Single Point Of Failure
In this diagram the router is a single point of failure for the communication network between computers

A single point of failure (SPOF) is a part of a system that, if it fails, will stop the entire system from working.[1] SPOFs are undesirable in any system with a goal of high availability or reliability, be it a business practice, software application, or other industrial system.

Overview

Systems can be made robust by adding redundancy in all potential SPOFs. For instance, the owner of a small tree care company may only own one woodchipper. If the chipper breaks, he may be unable to complete his current job and may have to cancel future jobs until he can obtain a replacement.

Redundancy can be achieved at various levels. For instance, the owner of the tree care company may have spare parts ready for the repair of the wood chipper, in case it fails. At a higher level, he may have a second wood chipper that he can bring to the job site. Finally, at the highest level, he may have enough equipment available to completely replace everything at the work site in the case of multiple failures.

The assessment of a potential SPOF involves identifying the critical components of a complex system that would provoke a total systems failure in case of malfunction. Highly reliable systems should not rely on any such individual component.

Computing

In computing, redundancy can be achieved at the internal component level, at the system level (multiple machines), or site level (replication).

One would normally deploy a load balancer to ensure high availability for a server cluster at the system level.

In a high-availability server cluster, each individual server may attain internal component redundancy by having multiple power supplies, hard drives, and other components. System level redundancy could be obtained by having spare servers waiting to take on the work of another server if it fails.

Since a data center is often a support center for other operations such as business logic, it represents a potential SPOF in itself. Thus, at the site level, the entire cluster may be replicated at another location, where it can be accessed in case the primary location becomes unavailable. This is typically addressed as part of an IT disaster recovery (resiliency) program.

Paul Baran and Donald Davies developed packet switching, a key part of "survivable communications networks". Such networks - including ARPANET and the Internet - are designed to have no single point of failure. Multiple paths between any two points on the network allow those points to continue communicating with each other, the packets "routing around" damage, even after any single failure of any one particular path or any one intermediate node.

Network protocols used to prevent SPOF:

Software engineering

In software engineering, a bottleneck occurs when the capacity of an application or a computer system is severely limited by a single component. The bottleneck has lowest throughput of all parts of the transaction path.

Performance engineering

Tracking down bottlenecks (sometimes known as "hot spots" - sections of the code that execute most frequently - i.e. have the highest execution count) is called performance analysis. Reduction is usually achieved with the help of specialized tools, known as performance analyzers or profilers. The objective being to make those particular sections of code perform as fast as possible to improve overall algorithmic efficiency.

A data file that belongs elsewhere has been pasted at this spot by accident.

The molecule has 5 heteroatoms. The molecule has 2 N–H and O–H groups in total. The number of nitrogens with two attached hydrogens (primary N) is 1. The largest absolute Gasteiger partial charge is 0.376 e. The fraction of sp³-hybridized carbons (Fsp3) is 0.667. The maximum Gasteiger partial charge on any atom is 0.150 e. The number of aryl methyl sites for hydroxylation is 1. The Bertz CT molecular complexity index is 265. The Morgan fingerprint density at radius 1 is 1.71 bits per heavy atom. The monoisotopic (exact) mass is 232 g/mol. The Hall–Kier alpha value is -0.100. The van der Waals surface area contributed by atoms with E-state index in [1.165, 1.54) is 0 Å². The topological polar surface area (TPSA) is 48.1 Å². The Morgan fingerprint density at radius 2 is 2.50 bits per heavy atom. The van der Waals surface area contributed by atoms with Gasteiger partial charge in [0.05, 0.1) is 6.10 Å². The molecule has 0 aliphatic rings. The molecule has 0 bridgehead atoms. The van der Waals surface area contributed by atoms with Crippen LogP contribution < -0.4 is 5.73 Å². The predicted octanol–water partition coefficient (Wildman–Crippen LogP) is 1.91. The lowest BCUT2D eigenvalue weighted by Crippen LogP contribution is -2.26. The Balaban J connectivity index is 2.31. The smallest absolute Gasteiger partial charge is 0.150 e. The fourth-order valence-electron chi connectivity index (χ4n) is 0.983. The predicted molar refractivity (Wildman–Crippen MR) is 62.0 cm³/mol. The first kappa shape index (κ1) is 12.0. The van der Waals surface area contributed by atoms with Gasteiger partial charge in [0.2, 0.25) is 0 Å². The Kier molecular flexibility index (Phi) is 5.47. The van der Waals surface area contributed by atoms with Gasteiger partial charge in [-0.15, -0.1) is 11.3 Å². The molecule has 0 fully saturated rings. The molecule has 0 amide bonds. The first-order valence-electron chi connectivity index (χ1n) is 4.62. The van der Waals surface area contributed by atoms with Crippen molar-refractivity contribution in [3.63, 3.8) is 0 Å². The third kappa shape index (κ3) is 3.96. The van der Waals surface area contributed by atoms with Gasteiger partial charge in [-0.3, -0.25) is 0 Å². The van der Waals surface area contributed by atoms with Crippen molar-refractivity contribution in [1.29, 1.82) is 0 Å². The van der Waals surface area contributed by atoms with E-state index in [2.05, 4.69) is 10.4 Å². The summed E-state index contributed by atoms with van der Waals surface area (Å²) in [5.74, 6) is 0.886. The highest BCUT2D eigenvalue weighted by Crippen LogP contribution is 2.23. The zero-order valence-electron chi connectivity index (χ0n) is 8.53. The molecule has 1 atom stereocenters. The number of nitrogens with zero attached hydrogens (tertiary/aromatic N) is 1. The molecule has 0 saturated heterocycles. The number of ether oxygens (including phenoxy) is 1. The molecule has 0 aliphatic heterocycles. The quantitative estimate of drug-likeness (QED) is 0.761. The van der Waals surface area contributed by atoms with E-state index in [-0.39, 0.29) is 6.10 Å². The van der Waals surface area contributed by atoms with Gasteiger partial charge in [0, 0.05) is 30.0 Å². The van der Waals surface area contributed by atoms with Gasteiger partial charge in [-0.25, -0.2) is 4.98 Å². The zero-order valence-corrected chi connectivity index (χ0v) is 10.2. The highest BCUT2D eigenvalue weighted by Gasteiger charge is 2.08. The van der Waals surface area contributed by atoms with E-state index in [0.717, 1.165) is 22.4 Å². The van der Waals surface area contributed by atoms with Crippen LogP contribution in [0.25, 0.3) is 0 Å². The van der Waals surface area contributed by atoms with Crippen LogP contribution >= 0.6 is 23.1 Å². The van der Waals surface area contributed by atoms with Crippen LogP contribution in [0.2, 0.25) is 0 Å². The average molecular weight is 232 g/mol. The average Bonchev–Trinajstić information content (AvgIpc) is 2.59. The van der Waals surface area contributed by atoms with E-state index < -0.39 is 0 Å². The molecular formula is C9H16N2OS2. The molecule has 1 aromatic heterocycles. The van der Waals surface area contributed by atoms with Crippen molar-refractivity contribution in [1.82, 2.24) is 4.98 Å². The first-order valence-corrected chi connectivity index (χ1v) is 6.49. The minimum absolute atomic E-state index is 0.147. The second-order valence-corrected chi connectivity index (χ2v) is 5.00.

Computer security

A mistake in just one component can compromise the entire system.

Other fields

The concept of a single point of failure has also been applied to fields outside of engineering, computers, and networking, such as corporate supply chain management[2] and transportation management.[3]

Design structures that create single points of failure include bottlenecks and series circuits (in contrast to parallel circuits).

In transportation, some noted recent examples of the concept's recent application have included the Nipigon River Bridge in Canada, where a partial bridge failure in January 2016 entirely severed road traffic between Eastern Canada and Western Canada for several days because it is located along a portion of the Trans-Canada Highway where there is no alternate detour route for vehicles to take;[4] and the Norwalk River Railroad Bridge in Norwalk, Connecticut, an aging swing bridge that sometimes gets stuck when opening or closing, disrupting rail traffic on the Northeast Corridor line.[3]

The concept of a single point of failure has also been applied to the fields of intelligence. Edward Snowden talked of the dangers of being what he described as "the single point of failure" - the sole repository of information.[5]

See also

References

  1. ^ 1: Designing Large-scale LANs - Page 31, K. Dooley, O'Reilly, 2002
  2. ^ Gary S. Lynch (Oct 7, 2009). Single Point of Failure: The 10 Essential Laws of Supply Chain Risk Management. Wiley. ISBN 978-0-470-42496-4. 
  3. ^ a b "Crucial, Century-Old, And Sometimes Stuck: Connecticut Bridge Is Key To Northeast Corridor". Connecticut Public Radio, August 8, 2017.
  4. ^ "The Nipigon River Bridge and other Trans-Canada bottlenecks". Global News, January 11, 2016.
  5. ^ "Edward Snowden: the true story behind his NSA leaks". Telegraph.co.uk. Retrieved . 

  This article uses material from the Wikipedia page available here. It is released under the Creative Commons Attribution-Share-Alike License 3.0.


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